Aunty Pat – my definition of extraordinary

Posted: July 29, 2013 in In memory of my aunty Pat

In Abuja sometime in 2009, I was braiding my hair in the house; we had a girl who used to come to the house (don’t remember the last time I braided my hair in a salon/market), and she was telling me about a friend of hers who was coming from Kogi state to Abuja to hustle, and their bus was robbed. The young girl lost everything. I asked if this lady had friends or family in Abuja and she said no, that she was kind of sleeping rough, you know, tough time and all.

About an hour later aunty came to see how my hair was coming, and somehow I gisted her about the unfortunate circumstances of this young girl. Aunty asked, “what kind of work is she looking for”? Wasn’t anything fancy, cos the 20-year-old didn’t go past junior secondary school. Aunty asked to see her, and employed her that same day to look after her grandma living with us. I didn’t believe it.

This is just one instance of the kind of person aunty was. I know of another one she spoke to in church who was shacking up with a much older man; she rented a room for this lady, employed her in one of her companies, and when the urchin almost ran her out of business, got her a job somewhere else. That one left the house she rented for her, went back to the man, and didn’t take all our calls for months. Then, stuff went wrong, she showed up at our house again, and aunty, after frowning and scolding, still took her in.

From the ones who stole, to the ones who got pregnant, aunty took in every one. She was always up for giving to people less fortunate than her. From her hospital bed in May she was organizing a freezer for a widow who needed it to start a cold water business, she was clothing people’s children, and settling debts other people had incurred.

Larger than life woman, my aunty Pat. Her ultimate dream was to own an orphanage, and even though she’d employ people, she wanted to have a hand in raising those children. The times I was in Abuja for her children’s birthdays, she’d ask me to take them to orphanages to give gifts to the children, just to remind them that there were others who didn’t have what they did, and increase their empathy for such ones.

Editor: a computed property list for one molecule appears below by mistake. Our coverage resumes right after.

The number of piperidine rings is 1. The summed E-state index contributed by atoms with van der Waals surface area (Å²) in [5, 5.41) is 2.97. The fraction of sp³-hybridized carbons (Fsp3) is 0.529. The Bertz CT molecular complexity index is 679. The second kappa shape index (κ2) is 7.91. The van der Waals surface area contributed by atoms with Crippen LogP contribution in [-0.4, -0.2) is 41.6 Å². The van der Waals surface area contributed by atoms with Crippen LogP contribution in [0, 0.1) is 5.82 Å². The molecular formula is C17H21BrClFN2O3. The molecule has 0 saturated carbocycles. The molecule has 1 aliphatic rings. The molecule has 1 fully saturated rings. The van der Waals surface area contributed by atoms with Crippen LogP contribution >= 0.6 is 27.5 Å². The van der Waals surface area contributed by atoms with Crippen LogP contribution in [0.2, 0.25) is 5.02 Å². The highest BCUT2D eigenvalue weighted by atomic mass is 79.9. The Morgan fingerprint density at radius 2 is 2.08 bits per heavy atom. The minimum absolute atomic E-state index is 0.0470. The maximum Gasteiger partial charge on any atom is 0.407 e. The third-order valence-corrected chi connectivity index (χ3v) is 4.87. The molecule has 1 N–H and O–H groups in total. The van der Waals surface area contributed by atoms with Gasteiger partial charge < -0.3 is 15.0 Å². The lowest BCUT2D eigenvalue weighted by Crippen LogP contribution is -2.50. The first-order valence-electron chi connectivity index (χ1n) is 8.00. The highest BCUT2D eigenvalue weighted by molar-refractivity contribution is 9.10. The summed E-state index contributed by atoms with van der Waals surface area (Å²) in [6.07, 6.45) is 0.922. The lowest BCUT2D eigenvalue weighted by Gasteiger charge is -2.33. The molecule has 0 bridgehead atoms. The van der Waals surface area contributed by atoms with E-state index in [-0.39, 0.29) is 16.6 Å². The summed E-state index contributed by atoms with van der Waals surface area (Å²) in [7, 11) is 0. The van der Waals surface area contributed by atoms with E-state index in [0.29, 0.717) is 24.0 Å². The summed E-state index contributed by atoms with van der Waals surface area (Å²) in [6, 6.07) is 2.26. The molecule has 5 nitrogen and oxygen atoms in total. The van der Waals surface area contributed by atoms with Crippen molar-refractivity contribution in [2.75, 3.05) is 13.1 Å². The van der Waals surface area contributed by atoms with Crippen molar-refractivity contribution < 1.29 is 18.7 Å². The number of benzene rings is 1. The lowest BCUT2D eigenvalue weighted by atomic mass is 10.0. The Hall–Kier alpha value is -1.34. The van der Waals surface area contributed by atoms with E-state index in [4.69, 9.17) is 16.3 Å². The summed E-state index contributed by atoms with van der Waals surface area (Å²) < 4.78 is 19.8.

Christmas times always revealed aunty as Santa Claus in the flesh. I know how many trips I made to malls just because, “ah, we didn’t buy anything for so and so, and I promised”, or “the last time I saw so and so their child didn’t look nice. How old do you think they are, let’s buy them something”. It was effortless, the way aunty gave people things.

She didn’t just give material things, she gave love, gifts of prayer, a listening ear, and arms wide enough to cry in, or just feel at home.

Aunty Pat is extraordinary. She is simply incredible, and that part of her will never die.

Shame on you death, best be bowing your head in shame.

  1. E' says:

    I imagine that aunty Pat was an angel that walked this earth.
    Just reading about this I feel something.
    Thank God she blessed the earth with her presence and hopefully inspired ppl like you to carry on where she stopped.
    I pray God’s comfort through the Holy spirit for you Chico


    • She was more than an angel, she probably was Team Leader for all the angels around… I can’t fill her shoes, she was many people in one! But, we ask for grace everyday, and He who gives, isn’t stingy.

      Thank you E!


  2. bola says:

    may her soul rest in peace and her works continue to speak for her


  3. […] must have been palpable, I don’t think I cried as much as I did on Wednesday like I did when I heard she’d passed. I miss her so much. So so […]


  4. […] situation, felt like it would get better. But when I woke up on the 21st of July to news that my aunty Pat had passed, the term ‘numb’ came alive. Ooh it came so alive it nearly consumed […]


  5. I came to re-read this. Phenomenal woman!


    • I re-read it myself, automatically transported me to the place I was when I first wrote it. Thankfully there’s less sadness and a deeper appreciation for the life she lived.


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